Case Report▴Top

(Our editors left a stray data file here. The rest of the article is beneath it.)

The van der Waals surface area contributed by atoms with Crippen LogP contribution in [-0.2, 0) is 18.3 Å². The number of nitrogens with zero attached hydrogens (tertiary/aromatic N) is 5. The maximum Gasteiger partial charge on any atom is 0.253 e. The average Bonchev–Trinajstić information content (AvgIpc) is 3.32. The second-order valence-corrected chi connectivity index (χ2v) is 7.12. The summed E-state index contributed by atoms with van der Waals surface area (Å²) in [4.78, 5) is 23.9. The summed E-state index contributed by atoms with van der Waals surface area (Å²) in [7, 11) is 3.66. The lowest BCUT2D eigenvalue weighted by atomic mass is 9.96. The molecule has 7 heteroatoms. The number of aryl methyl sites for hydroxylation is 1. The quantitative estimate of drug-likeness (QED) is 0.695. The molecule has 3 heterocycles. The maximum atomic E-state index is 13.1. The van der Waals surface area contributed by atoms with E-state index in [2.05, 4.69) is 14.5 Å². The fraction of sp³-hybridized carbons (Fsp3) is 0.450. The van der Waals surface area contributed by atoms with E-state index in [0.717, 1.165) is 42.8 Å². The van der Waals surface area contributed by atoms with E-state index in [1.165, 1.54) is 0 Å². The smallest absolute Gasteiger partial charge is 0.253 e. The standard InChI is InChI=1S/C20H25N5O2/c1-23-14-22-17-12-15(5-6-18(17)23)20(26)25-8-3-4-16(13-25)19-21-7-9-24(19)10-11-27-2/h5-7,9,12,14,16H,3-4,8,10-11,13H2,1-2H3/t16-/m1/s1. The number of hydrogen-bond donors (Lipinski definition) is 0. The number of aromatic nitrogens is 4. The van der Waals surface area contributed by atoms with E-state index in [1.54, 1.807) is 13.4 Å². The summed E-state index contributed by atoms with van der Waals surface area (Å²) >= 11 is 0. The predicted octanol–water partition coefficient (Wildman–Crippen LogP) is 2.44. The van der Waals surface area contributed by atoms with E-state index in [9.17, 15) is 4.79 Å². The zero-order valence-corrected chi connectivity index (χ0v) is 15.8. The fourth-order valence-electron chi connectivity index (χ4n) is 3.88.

A 40 years old female patient presented with pain upper abdomen, mild to moderate in intensity for 40 days and lump upper abdomen for 10 days. She had history of loss of weight and appetite, but there was no history of cough, fever, jaundice or oral contraceptive intake. On examination, patient was thin built, afebrile, non icteric and hemodynamically stable. Chest and cardiovascular examination were within normal limits. Hepatomegaly was present with an 8 cm x 7 cm lump in the epigastric region. There was no ascites and rectal examination was within normal limit. On laboratory examination, the hemoglobin was 9.8 gm%, serum bilirubin was 0.24 gm%, AST and ALT were 63/53 IU, alkaline phosphate was 572 IU, albumin was 3.5 gm%, PTI was 100%, Alpha Feto Protein was 2.11 ng/dl and CEA level was 1.0ng/ml, which were all within the normal limits. Contrast enhanced computed tomography (CECT) abdomen revealed 13.2 x 13.5 x 7.3 cm well defined mass lesion involving segment IV, V and VIII of liver (Fig. 1). There was rim enhancement on arterial phase and no contrast retention on venous phase. Lesion was compressing the right and left branches of portal vein and there was no ascites. Tumor was involving 58.37 cm2 (38.68%) of the total liver volume. Fine needle aspiration cytology (FNAC) showed features of small cell carcinoma the liver. Upper and lower gastrointestinal endoscopy were normal. Chest x-ray, sputum cytology, chest CECT and bronchoscopy were normal. Positron Emission Tomography (PET) scan revealed 14 x 10 cm mass lesion in liver with metabolic active disease at periphery and central necrosis. No other hypermetabolic lesions elsewhere in body were seen. Patient underwent laparotomy and central bisectionectomy for the tumor arising from segment IV, V and VIII of liver. Histology showed tumor arranged in lobules, nests and trabecular pattern (Fig. 2). Cells were mildly pleomorphic with hyperchromatic nucleus, scanty cytoplasm and many mitotic figures. Features were suggestive of primary small cell carcinoma of the liver. Portal lymph nodes showed metastatic disease. On immunohistochemistry, tumor was positive for neuron-specific enolase and synaptophysin but negative for thyroid transcription factor 1, hep-Par 1 and carcinoembryonic antigen (Fig. 3). Patient recovered well in postoperative period, and was discharged on postoperative day 7. Now patient is on follow-up and undergoing combined chemotherapy.